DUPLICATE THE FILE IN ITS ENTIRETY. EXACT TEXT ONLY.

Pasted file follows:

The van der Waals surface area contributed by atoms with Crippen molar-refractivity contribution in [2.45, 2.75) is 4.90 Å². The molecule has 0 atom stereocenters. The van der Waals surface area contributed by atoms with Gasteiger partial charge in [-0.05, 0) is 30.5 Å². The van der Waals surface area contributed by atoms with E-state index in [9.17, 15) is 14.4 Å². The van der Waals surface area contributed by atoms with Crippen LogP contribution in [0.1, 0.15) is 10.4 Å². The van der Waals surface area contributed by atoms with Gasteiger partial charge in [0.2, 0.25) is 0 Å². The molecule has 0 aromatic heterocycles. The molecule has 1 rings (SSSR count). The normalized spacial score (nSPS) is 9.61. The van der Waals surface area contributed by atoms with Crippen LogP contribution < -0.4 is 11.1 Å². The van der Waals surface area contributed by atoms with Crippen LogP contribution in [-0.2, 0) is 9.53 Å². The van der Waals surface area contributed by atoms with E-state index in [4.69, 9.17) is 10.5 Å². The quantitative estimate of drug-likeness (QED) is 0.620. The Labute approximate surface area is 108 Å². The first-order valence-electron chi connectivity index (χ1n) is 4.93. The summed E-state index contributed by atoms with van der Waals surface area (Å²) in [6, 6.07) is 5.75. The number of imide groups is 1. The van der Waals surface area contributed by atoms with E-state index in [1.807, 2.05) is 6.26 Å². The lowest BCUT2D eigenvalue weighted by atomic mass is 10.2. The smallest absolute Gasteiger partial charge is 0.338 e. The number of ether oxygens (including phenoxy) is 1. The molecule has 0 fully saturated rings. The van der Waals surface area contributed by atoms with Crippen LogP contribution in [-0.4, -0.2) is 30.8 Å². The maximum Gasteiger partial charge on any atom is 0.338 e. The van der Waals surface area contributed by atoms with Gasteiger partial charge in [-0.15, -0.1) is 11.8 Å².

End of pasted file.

The van der Waals surface area contributed by atoms with Crippen molar-refractivity contribution in [2.45, 2.75) is 4.90 Å². The molecule has 0 atom stereocenters. The van der Waals surface area contributed by atoms with Gasteiger partial charge in [-0.05, 0) is 30.5 Å². The van der Waals surface area contributed by atoms with E-state index in [9.17, 15) is 14.4 Å². The van der Waals surface area contributed by atoms with Crippen LogP contribution in [0.1, 0.15) is 10.4 Å². The van der Waals surface area contributed by atoms with Gasteiger partial charge in [0.2, 0.25) is 0 Å². The molecule has 0 aromatic heterocycles. The molecule has 1 rings (SSSR count). The normalized spacial score (nSPS) is 9.61. The van der Waals surface area contributed by atoms with Crippen LogP contribution < -0.4 is 11.1 Å². The van der Waals surface area contributed by atoms with Crippen LogP contribution in [-0.2, 0) is 9.53 Å². The van der Waals surface area contributed by atoms with E-state index in [4.69, 9.17) is 10.5 Å². The quantitative estimate of drug-likeness (QED) is 0.620. The Labute approximate surface area is 108 Å². The first-order valence-electron chi connectivity index (χ1n) is 4.93. The summed E-state index contributed by atoms with van der Waals surface area (Å²) in [6, 6.07) is 5.75. The number of imide groups is 1. The van der Waals surface area contributed by atoms with E-state index in [1.807, 2.05) is 6.26 Å². The lowest BCUT2D eigenvalue weighted by atomic mass is 10.2. The smallest absolute Gasteiger partial charge is 0.338 e. The number of ether oxygens (including phenoxy) is 1. The molecule has 0 fully saturated rings. The van der Waals surface area contributed by atoms with Crippen LogP contribution in [-0.4, -0.2) is 30.8 Å². The maximum Gasteiger partial charge on any atom is 0.338 e. The van der Waals surface area contributed by atoms with Gasteiger partial charge in [-0.15, -0.1) is 11.8 Å².